Immigration to the UK is getting harder since the last election
Rose Carey, partner and head of the Charles Russell Speechly’s Immigration group, also says that since Cameron doubled the required investment from ¬£1m to ¬£2m for the Tier 1 (Investor) visa, the number of applications has dropped by more than a half across the private wealth sector.
Following the Brexit vote, what is your advice for the EU nationals?
People should remain calm until the date when we actually exit, which should be in the early spring 2019, as indicated by Theresa May last weekend. Until then, all EU policies regarding free movement apply to all EU citizens. However, EU citizens shouldn’t be complacent. EU nationals who have lived in the UK for the past five years are likely get a permanent residence and it is advisable for them to do so. Having their status confirmed by a document will exclude them from immigration control when we exit in 2019. Another advantage of permanent residence is that after twelve months they can apply for British citizenship.
For those who have lived in the UK for less than five years, they might still be eligible to apply for an EEA registration certificate which is a document that confirms their status here as EU nationals protected by EU Treaty rights. This document could prove useful as there are rumours the Government might try to backdate the immigration control, given that they are worried the Brexit announcement will trigger a surge of immigration from the EU. One of the theories is that they will backdate the immigration control to the date of Referendum but we’ll see.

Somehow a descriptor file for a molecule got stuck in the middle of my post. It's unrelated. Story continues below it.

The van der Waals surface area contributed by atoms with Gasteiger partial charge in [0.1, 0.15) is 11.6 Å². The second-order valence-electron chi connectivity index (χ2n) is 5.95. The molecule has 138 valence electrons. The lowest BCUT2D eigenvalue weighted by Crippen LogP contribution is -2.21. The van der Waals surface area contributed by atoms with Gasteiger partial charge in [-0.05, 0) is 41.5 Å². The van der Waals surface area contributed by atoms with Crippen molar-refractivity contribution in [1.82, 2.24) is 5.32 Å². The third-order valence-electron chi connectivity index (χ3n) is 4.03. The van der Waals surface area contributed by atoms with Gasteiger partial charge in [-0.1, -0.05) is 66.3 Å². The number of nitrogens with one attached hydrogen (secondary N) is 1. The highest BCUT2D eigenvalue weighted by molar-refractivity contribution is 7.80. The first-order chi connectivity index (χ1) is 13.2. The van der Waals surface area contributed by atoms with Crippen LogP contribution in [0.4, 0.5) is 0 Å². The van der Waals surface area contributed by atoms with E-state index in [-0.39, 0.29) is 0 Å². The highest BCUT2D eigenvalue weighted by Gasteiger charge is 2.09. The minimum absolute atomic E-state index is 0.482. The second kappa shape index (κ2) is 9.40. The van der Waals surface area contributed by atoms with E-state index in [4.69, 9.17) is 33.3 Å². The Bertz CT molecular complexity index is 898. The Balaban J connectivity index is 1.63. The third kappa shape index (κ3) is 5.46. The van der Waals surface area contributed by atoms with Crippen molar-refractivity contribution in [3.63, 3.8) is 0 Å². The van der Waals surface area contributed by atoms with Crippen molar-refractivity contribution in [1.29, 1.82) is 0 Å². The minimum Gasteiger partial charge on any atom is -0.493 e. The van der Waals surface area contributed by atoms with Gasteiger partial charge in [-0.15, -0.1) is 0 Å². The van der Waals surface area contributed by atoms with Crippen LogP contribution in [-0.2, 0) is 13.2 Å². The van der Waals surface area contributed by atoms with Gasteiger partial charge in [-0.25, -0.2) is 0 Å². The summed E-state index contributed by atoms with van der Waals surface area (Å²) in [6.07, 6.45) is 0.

What effect will Brexit have on UK businesses?
Many businesses get their employees to apply for permanent residence and some even support their employees by providing free access to legal advice. Employers are mainly concerned about what will happen to their key staff when we Brexit. It is also unclear what will happen if they want to bring new staff to the UK after Brexit. Finally, some sectors like care work are worried, as the role of care assistant is currently not skilled enough to get a visa for. As many workers in this sector are from Eastern Europe, there is a lot concern about what will happen after Brexit.
Cameron doubled the required investment from ¬£1m to ¬£2m for the Tier 1 (Investor) visa application. How did that impact UHNW clients planning to invest in the UK?
In terms of new applicants, the numbers have significantly dropped. Clients are now shopping around and looking at alternative programmes in Europe, for example in Malta and Cyprus, that offer citizenship by investment programmes, but Spain and Portugal are also interesting destinations. Previously, UHNW clients would just go for the Investment visa but now they will look at different visa categories, such as Entrepreneur, so the volume of our clients hasn’t really dropped. As far as Investment visa are concerned, the number of applications has dropped by more than a half across the private wealth sector.
What trends do you see in immigration?
The Government is responding to public concern about immigration and we definitely see that immigration to the UK is getting harder since the last election. We also see a lot of enforcement action, in particular requiring businesses to cooperate with the Home Office, like we’ve seen in the case of Byron burger chain, where dozens of foreign workers have been arrested in an immigration raid.